Hilariously (or sadly, depending on your point of view), here is the best evidence Toms can produce for the existence of these energy fields:
Attempts have been made to photograph the energy fields surrounding the body and plant life. Kirlian photography has been used to produce images of bioenergetic radiance emanating from and surrounding plants and the human body. Creath conducted a study to image biophoton emission from and between various plant parts. A highly sensitive camera was used to image self-generated biological chemiluminescence (biophotons) in a completely dark, light-tight chamber from plant parts. More light was found between adjacent plant parts than where there were no adjacent plant parts. Creath concluded that each biological object is a weak light source that interacts with adjacent biological objects and speculated that the self- and mutual fluorescence/luminescence effects were not exclusive to plants and are present in all biological systems that emit biophotons.
Kirlian photography? Seriously? Kirlian photography is nothing more than quackery that claims to visualize auras. Back in the 1930s, a Russian named Semyon Kirlian discovered by accident that if an object on a photographic plate is subjected to a high-voltage electric field, an image is created on the plate. Believers maintain that these halos represent a physical manifestation of spiritual auras or the “life force.” These days, Kirlian photography has been abandoned by all but the woo-iest of woo-meisters. Apparently that description applies to Toms. In any case, Toms also mentions biophoton methods of visualizing “life energy,” but these, as you might expect, are also quackery, as I’ve discussed before.
Then, I saw Toms use an argument so unbelievably stupid, so ignorant, so mind-numbingly, outrageously mangling of science, that I couldn’t believe it when I saw it; so I’ll quote it almost in full for you, given that most of you can’t access the full article:
We recognize that energy and energy production is a basic component of life itself. As nurses, we remember our study of the Kreb’s cycle and recall that the body derives energy in the form of adenosine triphosphate produced from the breakdown of glucose, which is necessary for survival of all cells in the body. The use of energy to treat illness is not a new concept. Pulsed electromagnetic fields (PEMFs), electrocardiograms, and magnetic resonance imagery are each familiar tools that use energy to diagnose and treat disease.
Stimulation with PEMFs has been found to be useful for enhancing bone repair and for exerting a chondroprotective effect on articular cartilage in patients with osteonecrosis of the femoral head. Giordana et al studied the effect of PEMFs on bone mineral density. His findings suggest that PEMFs may stimulate osteogenesis and possibly osteoblastic activity in postmenopausal women with osteoporosis.
Pulsed electromagnetic fields, electrocardiograms, magnetic resonance imaging, and the like each employ the use of devices to measure and transmit energy to humans. Reiki therapy does not employ devices and is simply the transmission of energy between humans. For some, it is less difficult to accept the transfer of energy from a machine to the human body than to accept the transmission of energy from one human to another.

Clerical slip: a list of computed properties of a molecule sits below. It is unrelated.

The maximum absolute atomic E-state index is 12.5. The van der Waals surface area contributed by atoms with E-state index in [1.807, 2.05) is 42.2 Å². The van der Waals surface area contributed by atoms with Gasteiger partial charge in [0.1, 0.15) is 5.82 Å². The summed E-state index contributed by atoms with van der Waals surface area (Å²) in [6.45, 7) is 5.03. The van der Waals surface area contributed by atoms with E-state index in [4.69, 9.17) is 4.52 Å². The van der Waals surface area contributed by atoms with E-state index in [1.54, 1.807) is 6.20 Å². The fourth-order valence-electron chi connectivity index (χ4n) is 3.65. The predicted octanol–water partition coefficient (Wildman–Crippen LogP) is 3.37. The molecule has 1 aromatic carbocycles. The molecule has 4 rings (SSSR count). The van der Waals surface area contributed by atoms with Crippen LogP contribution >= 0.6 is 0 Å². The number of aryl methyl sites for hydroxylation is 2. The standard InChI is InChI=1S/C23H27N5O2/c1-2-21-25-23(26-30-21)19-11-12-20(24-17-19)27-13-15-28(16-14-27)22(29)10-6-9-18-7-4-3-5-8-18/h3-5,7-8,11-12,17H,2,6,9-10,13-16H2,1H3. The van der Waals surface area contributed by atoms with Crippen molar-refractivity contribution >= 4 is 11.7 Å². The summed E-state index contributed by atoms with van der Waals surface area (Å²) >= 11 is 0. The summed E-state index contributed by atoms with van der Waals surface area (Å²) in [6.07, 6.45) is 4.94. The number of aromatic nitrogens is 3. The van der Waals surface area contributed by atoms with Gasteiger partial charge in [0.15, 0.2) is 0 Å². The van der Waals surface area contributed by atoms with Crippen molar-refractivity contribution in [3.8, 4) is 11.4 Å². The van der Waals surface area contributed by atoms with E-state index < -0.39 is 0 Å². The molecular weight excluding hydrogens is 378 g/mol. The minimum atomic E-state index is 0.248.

See what I mean? Do I even have to spell out the difference between the Krebs Cycle, electrocardiograms, magnetic resonance imaging as compared to reiki? I suppose I do, at least for completeness’ sake. Here’s a hint: the Krebs Cycle, electrocardiograms, MRIs, pulsed electromagnetic fields, and all the other electricity, X-rays, magnetism, and other forms of energy fields used in medicine are well understood. They’re properties are well characterized scientifically through decades of observation and experimentation. We know how to produce these energy forms; we know how to measure them accurately. We know how the energy fields due to X-rays and the radiowaves and magnetism of MRI interact with the human body. They result in reproducible effects that can measure the effects. As for as chemical energy goes, we know how the Krebs Cycle works and how it produces ATP in cells. We’ve known it for several decades, biochemists having painstakingly worked out all the steps and chemical intermediates a long, long time ago. Contrast these forms of energy to reiki “energy.” Reiki energy can’t be measured. No one can even prove that it exists, that it interacts with biological systems, or that reiki practitioners can manipulate it, much less use it for therapeutic effect.
Tom’s argument in essence equates magical energy (i.e., reiki energy) that can’t be measured with well-characterized forms of energy that can not only be measured but whose interaction with human tissue can be used for diagnosis or therapy to measurable effect. It’s an utterly false comparison and boils down to a complete misunderstanding of what energy is (whether willful or not, I don’t know). To a physicist, energy is the ability of a physical system to perform work. To a woo-meister, energy is an imaginary, magical, mystical thing that doesn’t have to do any work the way real energy does. It exists only to explain quackery, much like the term “quantum.”
The rest of the article consists of a list of the usual cherry picked studies that allegedly demonstrate that reiki “works.” As usual, most are small, poorly randomized or blinded, and basically worthless. Even so, Tom is impressed enough to conclude:
The universal life force energy of Reiki is available to all, is cost-effective, can be quickly learned and easily incorporated into the general care of patients particularly in critical care where patient ratios are low and nurses spend more time in direct care and monitoring of patients. Nurses are uniquely positioned to care for the spirit as well as the body through the application of Reiki therapy.
If by “caring for the spirit as well as the body,” Tom means faith healing, I suppose she has a point there.
As always, when I come across an article like this, I end up being depressed as hell. Bad science, bad theology, and bad arguments, all rolled up into an annoying little package of woo.
Critical care nurses, just like doctors, really should know better.